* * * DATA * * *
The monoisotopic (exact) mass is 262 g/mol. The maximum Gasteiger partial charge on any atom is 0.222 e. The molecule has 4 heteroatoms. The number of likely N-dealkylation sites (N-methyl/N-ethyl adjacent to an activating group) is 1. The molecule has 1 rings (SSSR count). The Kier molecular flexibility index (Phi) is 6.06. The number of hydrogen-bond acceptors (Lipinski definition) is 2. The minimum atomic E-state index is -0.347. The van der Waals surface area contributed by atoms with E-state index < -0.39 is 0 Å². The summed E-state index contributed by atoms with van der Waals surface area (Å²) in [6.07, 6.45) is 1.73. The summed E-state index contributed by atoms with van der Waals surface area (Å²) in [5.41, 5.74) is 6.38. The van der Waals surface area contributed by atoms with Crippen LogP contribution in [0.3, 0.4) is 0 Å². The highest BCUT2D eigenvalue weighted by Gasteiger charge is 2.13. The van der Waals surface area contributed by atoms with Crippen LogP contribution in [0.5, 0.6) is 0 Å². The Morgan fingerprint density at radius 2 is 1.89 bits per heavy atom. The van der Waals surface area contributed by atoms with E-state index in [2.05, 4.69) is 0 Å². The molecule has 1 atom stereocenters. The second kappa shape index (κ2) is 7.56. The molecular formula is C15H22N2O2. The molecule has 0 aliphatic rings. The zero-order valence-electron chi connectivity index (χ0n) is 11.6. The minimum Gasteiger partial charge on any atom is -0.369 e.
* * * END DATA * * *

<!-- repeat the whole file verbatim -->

The monoisotopic (exact) mass is 262 g/mol. The maximum Gasteiger partial charge on any atom is 0.222 e. The molecule has 4 heteroatoms. The number of likely N-dealkylation sites (N-methyl/N-ethyl adjacent to an activating group) is 1. The molecule has 1 rings (SSSR count). The Kier molecular flexibility index (Phi) is 6.06. The number of hydrogen-bond acceptors (Lipinski definition) is 2. The minimum atomic E-state index is -0.347. The van der Waals surface area contributed by atoms with E-state index < -0.39 is 0 Å². The summed E-state index contributed by atoms with van der Waals surface area (Å²) in [6.07, 6.45) is 1.73. The summed E-state index contributed by atoms with van der Waals surface area (Å²) in [5.41, 5.74) is 6.38. The van der Waals surface area contributed by atoms with Crippen LogP contribution in [0.3, 0.4) is 0 Å². The highest BCUT2D eigenvalue weighted by Gasteiger charge is 2.13. The van der Waals surface area contributed by atoms with Crippen LogP contribution in [0.5, 0.6) is 0 Å². The Morgan fingerprint density at radius 2 is 1.89 bits per heavy atom. The van der Waals surface area contributed by atoms with E-state index in [2.05, 4.69) is 0 Å². The molecule has 1 atom stereocenters. The second kappa shape index (κ2) is 7.56. The molecular formula is C15H22N2O2. The molecule has 0 aliphatic rings. The zero-order valence-electron chi connectivity index (χ0n) is 11.6. The minimum Gasteiger partial charge on any atom is -0.369 e.